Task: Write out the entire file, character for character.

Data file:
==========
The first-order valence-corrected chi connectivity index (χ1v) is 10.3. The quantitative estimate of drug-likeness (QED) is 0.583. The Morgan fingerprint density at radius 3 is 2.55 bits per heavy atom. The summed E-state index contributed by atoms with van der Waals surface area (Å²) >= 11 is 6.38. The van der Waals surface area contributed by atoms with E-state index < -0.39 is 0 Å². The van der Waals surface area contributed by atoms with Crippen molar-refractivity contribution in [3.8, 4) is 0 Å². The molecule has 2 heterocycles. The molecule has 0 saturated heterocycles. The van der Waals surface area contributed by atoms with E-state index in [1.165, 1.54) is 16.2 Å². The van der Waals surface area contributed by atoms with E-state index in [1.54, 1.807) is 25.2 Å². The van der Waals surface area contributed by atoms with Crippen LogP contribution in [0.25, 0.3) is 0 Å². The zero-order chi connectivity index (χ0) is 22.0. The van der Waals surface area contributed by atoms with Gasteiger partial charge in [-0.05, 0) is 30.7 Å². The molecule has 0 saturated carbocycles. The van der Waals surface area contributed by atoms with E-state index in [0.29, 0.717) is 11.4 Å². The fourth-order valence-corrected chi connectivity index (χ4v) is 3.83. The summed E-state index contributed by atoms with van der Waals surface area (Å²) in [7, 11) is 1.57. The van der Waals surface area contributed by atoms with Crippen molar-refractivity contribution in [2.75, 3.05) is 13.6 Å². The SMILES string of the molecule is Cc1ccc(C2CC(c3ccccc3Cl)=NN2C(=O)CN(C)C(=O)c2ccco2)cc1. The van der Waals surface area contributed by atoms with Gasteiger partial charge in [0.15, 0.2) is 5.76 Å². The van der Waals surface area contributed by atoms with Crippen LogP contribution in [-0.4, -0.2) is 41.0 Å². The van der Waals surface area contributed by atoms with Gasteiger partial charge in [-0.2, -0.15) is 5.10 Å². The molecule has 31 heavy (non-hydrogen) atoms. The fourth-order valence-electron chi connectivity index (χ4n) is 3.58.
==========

The first-order valence-corrected chi connectivity index (χ1v) is 10.3. The quantitative estimate of drug-likeness (QED) is 0.583. The Morgan fingerprint density at radius 3 is 2.55 bits per heavy atom. The summed E-state index contributed by atoms with van der Waals surface area (Å²) >= 11 is 6.38. The van der Waals surface area contributed by atoms with E-state index < -0.39 is 0 Å². The van der Waals surface area contributed by atoms with Crippen molar-refractivity contribution in [3.8, 4) is 0 Å². The molecule has 2 heterocycles. The molecule has 0 saturated heterocycles. The van der Waals surface area contributed by atoms with E-state index in [1.165, 1.54) is 16.2 Å². The van der Waals surface area contributed by atoms with E-state index in [1.54, 1.807) is 25.2 Å². The van der Waals surface area contributed by atoms with Crippen LogP contribution in [0.25, 0.3) is 0 Å². The zero-order chi connectivity index (χ0) is 22.0. The van der Waals surface area contributed by atoms with Gasteiger partial charge in [-0.05, 0) is 30.7 Å². The molecule has 0 saturated carbocycles. The van der Waals surface area contributed by atoms with E-state index in [0.29, 0.717) is 11.4 Å². The fourth-order valence-corrected chi connectivity index (χ4v) is 3.83. The summed E-state index contributed by atoms with van der Waals surface area (Å²) in [7, 11) is 1.57. The van der Waals surface area contributed by atoms with Crippen molar-refractivity contribution in [2.75, 3.05) is 13.6 Å². The SMILES string of the molecule is Cc1ccc(C2CC(c3ccccc3Cl)=NN2C(=O)CN(C)C(=O)c2ccco2)cc1. The van der Waals surface area contributed by atoms with Gasteiger partial charge in [0.15, 0.2) is 5.76 Å². The van der Waals surface area contributed by atoms with Crippen LogP contribution in [-0.4, -0.2) is 41.0 Å². The van der Waals surface area contributed by atoms with Gasteiger partial charge in [-0.2, -0.15) is 5.10 Å². The molecule has 31 heavy (non-hydrogen) atoms. The fourth-order valence-electron chi connectivity index (χ4n) is 3.58.